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Amma Syncletica: Choose Meekness
Meekness is not a deficiency of strength, it’s a disguised and abundant kind.
Amma Syncleticasaid, "Imitate the publican, and you will not be condemned with the Pharisee. Choose the meekness of Moses and you will find your heart which is a rock changed into a spring of water."
A life saturated with humility is not easy to come by. I wish I could simply choose it, but I can’t.
I have to cultivate it.
Which is why Amma Syncletica says, “choose meekness,” because choosing meekness leads to humility.
The kind of meekness she is referring to is not the character trait that organically grows out of our lives. No, she has something else in mind, something we select. She’s pointing to the spiritual practice of choosing meekness, which John Climacus said was the key to cultivating humility:
“The morning light precedes the sun, and the precursor of all humility is meekness.”
I know the word meekness can be mysterious. What does it mean? What’s it about?
It’s not about embracing weakness or frailty, as is commonly thought. On the contrary, meekness is not a deficiency in strength. It’s actually a disguised and abundant kind of strength. In other words, it’s not about forfeiting your power, it’s about channeling or harnessing your power for the good of others.
For desert dwellers, that meant submitting their will to the will of an abba or amma. But it was more than that, meekness was practiced impromptu, in spontaneous moments where fellow monks were given preference, or monastery guests were given priority.
For me, choosing meekness means I’m working to drop my heroic image, which has been a great relief:
- I don’t always need to be right
- I don’t always need to have my way
Of course, I don’t stop being a person. I still have a will.
- I can offer an opinion gently
- I can make suggestions with non-coercive tones (at least I try)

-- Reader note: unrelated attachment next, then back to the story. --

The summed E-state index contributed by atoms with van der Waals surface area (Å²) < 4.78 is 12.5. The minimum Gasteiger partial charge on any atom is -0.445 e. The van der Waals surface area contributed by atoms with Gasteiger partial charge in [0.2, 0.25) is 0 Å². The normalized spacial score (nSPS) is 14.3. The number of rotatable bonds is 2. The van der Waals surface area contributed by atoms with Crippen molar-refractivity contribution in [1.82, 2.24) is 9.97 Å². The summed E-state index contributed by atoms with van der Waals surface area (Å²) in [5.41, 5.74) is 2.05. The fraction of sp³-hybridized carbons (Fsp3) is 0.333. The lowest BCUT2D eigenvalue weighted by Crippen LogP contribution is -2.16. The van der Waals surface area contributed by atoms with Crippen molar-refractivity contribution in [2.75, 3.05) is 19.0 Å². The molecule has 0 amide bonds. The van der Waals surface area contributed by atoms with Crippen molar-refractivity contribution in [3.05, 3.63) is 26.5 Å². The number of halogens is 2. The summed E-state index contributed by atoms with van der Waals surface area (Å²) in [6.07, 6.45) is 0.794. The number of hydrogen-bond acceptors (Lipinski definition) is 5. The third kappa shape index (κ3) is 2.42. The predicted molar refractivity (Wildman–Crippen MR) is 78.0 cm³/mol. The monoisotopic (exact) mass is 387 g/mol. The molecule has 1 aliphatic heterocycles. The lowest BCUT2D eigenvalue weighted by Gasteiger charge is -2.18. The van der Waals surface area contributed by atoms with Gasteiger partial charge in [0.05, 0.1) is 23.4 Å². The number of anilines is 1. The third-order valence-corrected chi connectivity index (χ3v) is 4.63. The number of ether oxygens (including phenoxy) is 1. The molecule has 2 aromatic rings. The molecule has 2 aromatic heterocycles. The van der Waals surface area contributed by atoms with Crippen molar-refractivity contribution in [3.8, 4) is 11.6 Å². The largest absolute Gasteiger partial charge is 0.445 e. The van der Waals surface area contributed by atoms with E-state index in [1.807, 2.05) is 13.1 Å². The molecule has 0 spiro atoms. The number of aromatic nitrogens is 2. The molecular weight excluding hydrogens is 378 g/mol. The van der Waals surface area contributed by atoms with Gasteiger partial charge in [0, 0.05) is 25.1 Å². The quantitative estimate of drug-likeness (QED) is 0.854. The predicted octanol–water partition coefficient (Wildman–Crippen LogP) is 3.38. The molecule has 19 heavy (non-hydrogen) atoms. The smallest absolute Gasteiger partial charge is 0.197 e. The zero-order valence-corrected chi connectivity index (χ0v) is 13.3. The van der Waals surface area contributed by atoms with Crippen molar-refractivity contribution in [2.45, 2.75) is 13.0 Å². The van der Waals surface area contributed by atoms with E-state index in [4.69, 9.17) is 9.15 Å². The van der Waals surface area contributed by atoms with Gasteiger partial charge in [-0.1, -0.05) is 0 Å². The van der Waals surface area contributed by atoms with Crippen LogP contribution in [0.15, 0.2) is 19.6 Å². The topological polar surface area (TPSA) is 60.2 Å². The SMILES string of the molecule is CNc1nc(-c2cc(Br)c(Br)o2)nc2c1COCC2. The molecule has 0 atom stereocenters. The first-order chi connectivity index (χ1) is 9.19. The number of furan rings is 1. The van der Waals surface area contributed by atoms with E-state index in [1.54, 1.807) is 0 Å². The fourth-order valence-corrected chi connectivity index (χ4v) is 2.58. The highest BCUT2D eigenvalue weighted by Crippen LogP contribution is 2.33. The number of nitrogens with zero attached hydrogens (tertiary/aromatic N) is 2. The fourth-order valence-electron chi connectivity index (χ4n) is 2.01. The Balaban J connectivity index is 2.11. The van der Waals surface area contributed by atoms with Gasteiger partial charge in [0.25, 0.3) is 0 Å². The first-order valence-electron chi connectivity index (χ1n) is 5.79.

But I have had to watch out for one trap: meekness is not an excuse for me to checkout of human relationships — to not care, to not have a point of view.
I can’t bow out. I have to be involved. I have to participate. I have to be a genuine contributor in my relationships. But my goal is to do all of that in a less self-determined way.
The more I practice desert meekness, the more I recognize the gift of other’s ideas, thoughts, and opinions. And I’ve even noticed a tiny increase in my own compassion for others, which I think is what Amma Syncletica meant when she said, your stoney heart will transform into a gushing spring.
I’m definitely not gushing, but, perhaps I’m trickling.
Like almost all the desert wisdom I read, Amma Syncletica’s advice is timeless.
She helps me train to become more like Christ:
- I’m training myself to imitate the publican.
- I’m praying repeatedly, “Lord Jesus Christ, have mercy on me (Lk 18: 9-14).”
- I’m laying down the intolerable burden of imagining I’m the “healthy” one — I’m always “right” — I see “clearly.”
None of this means I embrace a loathsome portrait of myself. It just means I’m working to embrace an accurate portrait — as one designed in God’s image and developing in his likeness.
That’s really all I want, an accurate portrait. For when I have this, the old masters say, I have humility.
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Amma Syncletica was a 5th-century Christian saint from Egypt. She was one of the Desert Mothers, a group of women who devoted their lives to a life of prayer and contemplation in the Christian desert tradition. Syncletica was known for her wise counsel and her teachings of humility and charity. She is also remembered for her asceticism, her love of solitude, and her willingness to help those in need. Her example and reputation continue to inspire Christians today.
Swan, Laura. The forgotten Desert Mothers: sayings, lives, and stories of early Christian women. New York: Paulist Press, 2001.
Kallistos. The Ladder of Divine Ascent. United States: Paulist Press, 1982.